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Measuring Mono Pitch Roofs

Mono pitch roofs are common in garages and car ports. Sometimes, the roof width is more than the sheet length needed. The example here helps with measurements for the right roofing sheets.

Measuring mono pitch roofs is usually easy. You need a width measurement for sheet quantity and a length measurement for sheet length. If needed, use flashings at the ridge end and sides, and the type of flashing depends on the situation.

Measuring Apex Roofs

Apex roofs are typically symmetrical but can also be asymmetrical (with varying sheet lengths on each side). The provided diagram offers instructions for the necessary measurements to accurately specify your roofing sheets.

The ridge length is used to determine the number of sheets needed for each side, while the ridge to eaves measurement is used for calculating sheet lengths. In the case of an uneven apex, measurements from ridge to eaves must be taken on both sides.

Measuring Connected Apex Roofs

Connected apex roofs involve multiple apex roofs joined together. Measurements for these roofs should be taken with some variations compared to a standard apex roof. On-site cutting of sheets is necessary at the roof joints, and valley or hip flashing should be installed at these connections. The following examples provide instructions on the measurements required to accurately specify your roofing sheets.

Example 1 – T-Shaped Apex Roofs

This illustration represents a common type of connected apex roof, often referred to as T-shaped. The connections create two valleys that require flashing. Measurements are essentially taken for two separate roofs, as indicated above in blue and green.

To determine the necessary sheets for the primary apex, ridge line 1 is measured to calculate the required sheet quantity. Ridge to eaves measurements 1 and 2 are used to determine sheet lengths on each side of the apex.

The same process is then applied to apex 2 using ridge line 2, and ridge to eaves measurements 3 and 4.

On-site sheet cutting is performed to shape the valleys. It is recommended to use two-piece valley gutter flashings to redirect water and create a tidy finish where sheets meet at the valley. Ridge flashings are applied at the apex tips, and bargeboards can be used along the gable ends.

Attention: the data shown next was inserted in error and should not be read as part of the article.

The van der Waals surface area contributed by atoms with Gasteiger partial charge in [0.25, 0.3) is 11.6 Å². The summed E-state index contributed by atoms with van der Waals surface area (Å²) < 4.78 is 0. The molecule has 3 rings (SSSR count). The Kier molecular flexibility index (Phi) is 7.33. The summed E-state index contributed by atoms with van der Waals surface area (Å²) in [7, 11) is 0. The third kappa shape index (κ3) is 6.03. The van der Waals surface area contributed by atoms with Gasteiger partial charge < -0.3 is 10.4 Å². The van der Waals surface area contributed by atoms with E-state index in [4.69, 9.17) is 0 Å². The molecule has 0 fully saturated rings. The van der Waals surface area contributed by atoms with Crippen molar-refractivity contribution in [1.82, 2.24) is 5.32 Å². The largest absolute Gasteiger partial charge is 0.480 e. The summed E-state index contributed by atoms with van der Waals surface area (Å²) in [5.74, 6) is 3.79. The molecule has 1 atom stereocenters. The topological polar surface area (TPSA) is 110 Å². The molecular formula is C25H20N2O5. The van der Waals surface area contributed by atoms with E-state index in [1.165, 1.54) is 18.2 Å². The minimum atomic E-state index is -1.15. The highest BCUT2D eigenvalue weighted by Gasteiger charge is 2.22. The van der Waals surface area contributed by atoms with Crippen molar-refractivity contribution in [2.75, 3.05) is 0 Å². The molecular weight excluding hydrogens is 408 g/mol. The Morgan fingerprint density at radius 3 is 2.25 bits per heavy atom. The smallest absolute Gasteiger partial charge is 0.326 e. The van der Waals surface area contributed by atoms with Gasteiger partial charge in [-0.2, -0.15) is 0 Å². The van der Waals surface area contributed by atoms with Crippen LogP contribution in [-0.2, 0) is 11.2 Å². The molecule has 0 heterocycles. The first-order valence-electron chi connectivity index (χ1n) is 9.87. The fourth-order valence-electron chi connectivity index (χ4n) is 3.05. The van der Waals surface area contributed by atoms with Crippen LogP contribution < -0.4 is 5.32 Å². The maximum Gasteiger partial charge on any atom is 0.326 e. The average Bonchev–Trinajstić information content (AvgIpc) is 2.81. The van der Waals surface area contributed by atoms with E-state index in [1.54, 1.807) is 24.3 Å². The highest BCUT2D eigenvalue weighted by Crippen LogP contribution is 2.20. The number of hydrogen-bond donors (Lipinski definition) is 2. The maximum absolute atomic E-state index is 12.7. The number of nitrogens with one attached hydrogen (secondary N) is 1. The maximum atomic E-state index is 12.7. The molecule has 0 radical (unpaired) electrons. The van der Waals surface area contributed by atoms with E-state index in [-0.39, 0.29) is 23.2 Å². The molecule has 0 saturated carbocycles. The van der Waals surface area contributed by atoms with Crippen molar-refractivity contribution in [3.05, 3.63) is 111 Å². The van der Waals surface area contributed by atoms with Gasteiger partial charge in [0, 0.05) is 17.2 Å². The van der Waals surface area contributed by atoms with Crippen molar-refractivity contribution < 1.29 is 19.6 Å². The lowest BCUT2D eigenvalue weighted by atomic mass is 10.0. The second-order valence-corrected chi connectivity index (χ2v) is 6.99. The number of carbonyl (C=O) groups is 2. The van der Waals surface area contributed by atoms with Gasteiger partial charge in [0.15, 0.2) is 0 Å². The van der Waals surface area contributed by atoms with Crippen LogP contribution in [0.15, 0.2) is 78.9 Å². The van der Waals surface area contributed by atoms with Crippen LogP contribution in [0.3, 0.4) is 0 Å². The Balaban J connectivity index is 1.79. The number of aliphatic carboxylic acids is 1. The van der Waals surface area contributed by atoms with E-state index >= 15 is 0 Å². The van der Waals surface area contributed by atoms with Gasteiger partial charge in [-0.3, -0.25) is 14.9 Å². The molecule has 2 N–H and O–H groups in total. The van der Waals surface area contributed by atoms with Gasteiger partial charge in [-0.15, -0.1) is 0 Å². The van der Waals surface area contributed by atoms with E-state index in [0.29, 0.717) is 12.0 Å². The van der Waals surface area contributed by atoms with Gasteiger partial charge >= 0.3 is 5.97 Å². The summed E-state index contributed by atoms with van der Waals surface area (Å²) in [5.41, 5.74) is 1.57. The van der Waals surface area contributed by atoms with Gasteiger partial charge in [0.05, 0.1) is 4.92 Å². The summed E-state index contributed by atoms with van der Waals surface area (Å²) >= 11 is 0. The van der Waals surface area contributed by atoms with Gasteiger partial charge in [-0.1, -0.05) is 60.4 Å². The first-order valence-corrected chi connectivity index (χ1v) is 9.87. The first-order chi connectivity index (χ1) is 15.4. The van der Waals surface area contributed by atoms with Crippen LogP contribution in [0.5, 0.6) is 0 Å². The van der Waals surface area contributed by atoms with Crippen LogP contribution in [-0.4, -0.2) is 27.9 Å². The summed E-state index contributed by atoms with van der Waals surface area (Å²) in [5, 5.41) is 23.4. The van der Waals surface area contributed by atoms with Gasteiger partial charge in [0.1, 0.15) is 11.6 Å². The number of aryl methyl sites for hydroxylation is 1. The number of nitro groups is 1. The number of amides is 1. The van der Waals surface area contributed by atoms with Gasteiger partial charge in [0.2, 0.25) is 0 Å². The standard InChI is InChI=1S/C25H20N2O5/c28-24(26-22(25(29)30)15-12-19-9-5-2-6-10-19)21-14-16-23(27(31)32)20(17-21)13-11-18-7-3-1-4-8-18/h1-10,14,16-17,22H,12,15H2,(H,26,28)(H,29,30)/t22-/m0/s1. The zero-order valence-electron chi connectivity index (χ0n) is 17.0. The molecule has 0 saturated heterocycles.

Example 2 – L-Shaped Apex Roofs

The provided example is somewhat more intricate than the T-shaped roof and should be essentially treated as four distinct areas.

To determine sheet requirements, measurements need to be taken along ridge line 1 and ridge to eaves 1. This process is then repeated for ridge line 2 and ridge to eaves 2, providing sheet size specifications for the inside section of the L-shaped roof.

Subsequently, measurements for the outside section should be taken from gutter line 3 and ridge to eaves 3, followed by gutter line 4 and ridge to eaves 4.

In this example, a valley is formed on the inside, and a hip is formed on the outside. Two-piece valley flashings and hip flashings are recommended where sheets meet at the valley and hip. Ridge flashings are applied at the ridge line (tip of the apex), and bargeboards can be used along the gable ends.

Measuring Hipped Roofs

Gabled cladding is necessary for hipped roofs, covering both the gable ends and the two sides of the apex. This results in the need for cladding in four distinct areas.

Measurements for these roofs need to be approached differently compared to a standard apex roof. On-site sheet cutting is necessary at the meeting points of each cladded area, and hip flashing should be installed at these junctions. The diagram provides guidance on the measurements required for accurately specifying your roofing sheets.

Hipped roofs necessitate cladding in four distinct sections. Measurements are required along the gutter line and ridge to eaves for all four sections.

Use hip flashings at the junctions where sheets meet, with the quantity of hip flashing determined by measuring each individual hip join.

Ridge flashings are applied at the ridge line, which is the tip of the apex. The quantity of ridge flashing is determined by measuring the ridge line.